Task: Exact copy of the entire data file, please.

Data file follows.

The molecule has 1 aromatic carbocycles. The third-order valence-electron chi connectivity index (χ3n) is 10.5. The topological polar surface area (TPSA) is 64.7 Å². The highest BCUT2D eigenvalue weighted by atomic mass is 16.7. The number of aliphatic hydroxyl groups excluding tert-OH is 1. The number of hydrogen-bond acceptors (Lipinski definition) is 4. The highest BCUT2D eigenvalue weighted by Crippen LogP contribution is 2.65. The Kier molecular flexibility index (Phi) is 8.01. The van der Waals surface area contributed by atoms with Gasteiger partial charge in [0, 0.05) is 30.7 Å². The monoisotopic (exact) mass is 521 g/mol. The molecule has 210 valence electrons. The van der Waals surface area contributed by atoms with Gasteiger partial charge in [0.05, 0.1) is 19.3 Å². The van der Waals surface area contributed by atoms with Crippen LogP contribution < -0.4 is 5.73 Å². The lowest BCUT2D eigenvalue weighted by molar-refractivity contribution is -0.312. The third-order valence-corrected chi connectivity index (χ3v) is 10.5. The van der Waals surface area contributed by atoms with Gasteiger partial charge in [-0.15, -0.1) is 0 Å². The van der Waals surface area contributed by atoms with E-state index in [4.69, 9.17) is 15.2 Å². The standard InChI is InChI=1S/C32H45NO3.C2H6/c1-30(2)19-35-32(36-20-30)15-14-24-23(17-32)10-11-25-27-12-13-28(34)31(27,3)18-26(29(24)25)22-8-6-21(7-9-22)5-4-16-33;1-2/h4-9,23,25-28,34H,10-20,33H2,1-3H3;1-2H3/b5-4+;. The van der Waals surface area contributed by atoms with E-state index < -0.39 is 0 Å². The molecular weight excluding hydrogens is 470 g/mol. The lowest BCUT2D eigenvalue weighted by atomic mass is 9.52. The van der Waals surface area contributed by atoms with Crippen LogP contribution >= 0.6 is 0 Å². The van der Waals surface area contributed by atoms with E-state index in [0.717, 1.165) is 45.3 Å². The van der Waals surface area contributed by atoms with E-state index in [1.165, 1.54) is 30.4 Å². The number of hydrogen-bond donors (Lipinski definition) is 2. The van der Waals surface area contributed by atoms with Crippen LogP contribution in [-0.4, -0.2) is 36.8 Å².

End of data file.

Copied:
The molecule has 1 aromatic carbocycles. The third-order valence-electron chi connectivity index (χ3n) is 10.5. The topological polar surface area (TPSA) is 64.7 Å². The highest BCUT2D eigenvalue weighted by atomic mass is 16.7. The number of aliphatic hydroxyl groups excluding tert-OH is 1. The number of hydrogen-bond acceptors (Lipinski definition) is 4. The highest BCUT2D eigenvalue weighted by Crippen LogP contribution is 2.65. The Kier molecular flexibility index (Phi) is 8.01. The van der Waals surface area contributed by atoms with Gasteiger partial charge in [0, 0.05) is 30.7 Å². The monoisotopic (exact) mass is 521 g/mol. The molecule has 210 valence electrons. The van der Waals surface area contributed by atoms with Gasteiger partial charge in [0.05, 0.1) is 19.3 Å². The van der Waals surface area contributed by atoms with Crippen LogP contribution < -0.4 is 5.73 Å². The lowest BCUT2D eigenvalue weighted by molar-refractivity contribution is -0.312. The third-order valence-corrected chi connectivity index (χ3v) is 10.5. The van der Waals surface area contributed by atoms with Gasteiger partial charge in [-0.15, -0.1) is 0 Å². The van der Waals surface area contributed by atoms with E-state index in [4.69, 9.17) is 15.2 Å². The standard InChI is InChI=1S/C32H45NO3.C2H6/c1-30(2)19-35-32(36-20-30)15-14-24-23(17-32)10-11-25-27-12-13-28(34)31(27,3)18-26(29(24)25)22-8-6-21(7-9-22)5-4-16-33;1-2/h4-9,23,25-28,34H,10-20,33H2,1-3H3;1-2H3/b5-4+;. The van der Waals surface area contributed by atoms with E-state index < -0.39 is 0 Å². The molecular weight excluding hydrogens is 470 g/mol. The lowest BCUT2D eigenvalue weighted by atomic mass is 9.52. The van der Waals surface area contributed by atoms with Crippen LogP contribution >= 0.6 is 0 Å². The van der Waals surface area contributed by atoms with E-state index in [0.717, 1.165) is 45.3 Å². The van der Waals surface area contributed by atoms with E-state index in [1.165, 1.54) is 30.4 Å². The number of hydrogen-bond donors (Lipinski definition) is 2. The van der Waals surface area contributed by atoms with Crippen LogP contribution in [-0.4, -0.2) is 36.8 Å².